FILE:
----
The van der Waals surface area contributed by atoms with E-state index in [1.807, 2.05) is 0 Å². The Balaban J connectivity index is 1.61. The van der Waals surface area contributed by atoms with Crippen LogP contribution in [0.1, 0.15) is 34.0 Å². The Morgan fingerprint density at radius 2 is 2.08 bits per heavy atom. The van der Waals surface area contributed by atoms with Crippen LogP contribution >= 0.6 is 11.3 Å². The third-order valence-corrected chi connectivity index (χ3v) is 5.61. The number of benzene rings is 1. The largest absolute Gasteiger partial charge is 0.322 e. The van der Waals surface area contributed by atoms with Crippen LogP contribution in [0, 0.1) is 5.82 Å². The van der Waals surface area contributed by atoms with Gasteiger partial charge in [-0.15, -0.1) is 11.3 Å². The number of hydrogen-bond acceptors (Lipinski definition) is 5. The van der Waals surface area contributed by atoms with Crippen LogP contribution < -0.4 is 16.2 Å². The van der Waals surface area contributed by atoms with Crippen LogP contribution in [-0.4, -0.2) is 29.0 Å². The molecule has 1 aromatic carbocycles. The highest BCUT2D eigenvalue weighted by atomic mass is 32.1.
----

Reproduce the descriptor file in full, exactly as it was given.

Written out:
The van der Waals surface area contributed by atoms with E-state index in [1.807, 2.05) is 0 Å². The Balaban J connectivity index is 1.61. The van der Waals surface area contributed by atoms with Crippen LogP contribution in [0.1, 0.15) is 34.0 Å². The Morgan fingerprint density at radius 2 is 2.08 bits per heavy atom. The van der Waals surface area contributed by atoms with Crippen LogP contribution >= 0.6 is 11.3 Å². The third-order valence-corrected chi connectivity index (χ3v) is 5.61. The number of benzene rings is 1. The largest absolute Gasteiger partial charge is 0.322 e. The van der Waals surface area contributed by atoms with Crippen LogP contribution in [0, 0.1) is 5.82 Å². The van der Waals surface area contributed by atoms with Gasteiger partial charge in [-0.15, -0.1) is 11.3 Å². The number of hydrogen-bond acceptors (Lipinski definition) is 5. The van der Waals surface area contributed by atoms with Crippen LogP contribution < -0.4 is 16.2 Å². The van der Waals surface area contributed by atoms with Crippen LogP contribution in [-0.4, -0.2) is 29.0 Å². The molecule has 1 aromatic carbocycles. The highest BCUT2D eigenvalue weighted by atomic mass is 32.1.